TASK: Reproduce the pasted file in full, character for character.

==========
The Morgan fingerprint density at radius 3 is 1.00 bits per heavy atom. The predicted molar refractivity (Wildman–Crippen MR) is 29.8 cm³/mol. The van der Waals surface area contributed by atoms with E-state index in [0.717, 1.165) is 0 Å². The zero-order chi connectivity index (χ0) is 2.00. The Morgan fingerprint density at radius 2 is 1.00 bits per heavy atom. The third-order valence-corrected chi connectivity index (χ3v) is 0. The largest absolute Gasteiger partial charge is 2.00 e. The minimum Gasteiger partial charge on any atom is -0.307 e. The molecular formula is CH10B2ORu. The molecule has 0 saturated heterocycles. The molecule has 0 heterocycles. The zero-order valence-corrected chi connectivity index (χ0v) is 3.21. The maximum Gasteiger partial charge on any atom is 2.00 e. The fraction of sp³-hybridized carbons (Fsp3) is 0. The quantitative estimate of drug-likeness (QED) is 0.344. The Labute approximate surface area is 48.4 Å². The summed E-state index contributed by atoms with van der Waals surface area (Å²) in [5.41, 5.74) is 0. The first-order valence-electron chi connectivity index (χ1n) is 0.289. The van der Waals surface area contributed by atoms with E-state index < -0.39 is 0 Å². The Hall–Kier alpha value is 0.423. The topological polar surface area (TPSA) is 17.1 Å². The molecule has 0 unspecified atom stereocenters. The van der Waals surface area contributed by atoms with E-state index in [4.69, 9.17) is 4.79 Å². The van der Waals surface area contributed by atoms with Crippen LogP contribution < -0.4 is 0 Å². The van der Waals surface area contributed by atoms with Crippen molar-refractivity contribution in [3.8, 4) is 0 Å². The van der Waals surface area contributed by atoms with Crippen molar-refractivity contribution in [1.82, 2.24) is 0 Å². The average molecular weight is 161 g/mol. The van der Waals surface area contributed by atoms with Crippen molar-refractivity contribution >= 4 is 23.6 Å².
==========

The Morgan fingerprint density at radius 3 is 1.00 bits per heavy atom. The predicted molar refractivity (Wildman–Crippen MR) is 29.8 cm³/mol. The van der Waals surface area contributed by atoms with E-state index in [0.717, 1.165) is 0 Å². The zero-order chi connectivity index (χ0) is 2.00. The Morgan fingerprint density at radius 2 is 1.00 bits per heavy atom. The third-order valence-corrected chi connectivity index (χ3v) is 0. The largest absolute Gasteiger partial charge is 2.00 e. The minimum Gasteiger partial charge on any atom is -0.307 e. The molecular formula is CH10B2ORu. The molecule has 0 saturated heterocycles. The molecule has 0 heterocycles. The zero-order valence-corrected chi connectivity index (χ0v) is 3.21. The maximum Gasteiger partial charge on any atom is 2.00 e. The fraction of sp³-hybridized carbons (Fsp3) is 0. The quantitative estimate of drug-likeness (QED) is 0.344. The Labute approximate surface area is 48.4 Å². The summed E-state index contributed by atoms with van der Waals surface area (Å²) in [5.41, 5.74) is 0. The first-order valence-electron chi connectivity index (χ1n) is 0.289. The van der Waals surface area contributed by atoms with E-state index < -0.39 is 0 Å². The Hall–Kier alpha value is 0.423. The topological polar surface area (TPSA) is 17.1 Å². The molecule has 0 unspecified atom stereocenters. The van der Waals surface area contributed by atoms with E-state index in [4.69, 9.17) is 4.79 Å². The van der Waals surface area contributed by atoms with Crippen LogP contribution < -0.4 is 0 Å². The van der Waals surface area contributed by atoms with Crippen molar-refractivity contribution in [3.8, 4) is 0 Å². The van der Waals surface area contributed by atoms with Crippen molar-refractivity contribution in [1.82, 2.24) is 0 Å². The average molecular weight is 161 g/mol. The van der Waals surface area contributed by atoms with Crippen molar-refractivity contribution >= 4 is 23.6 Å².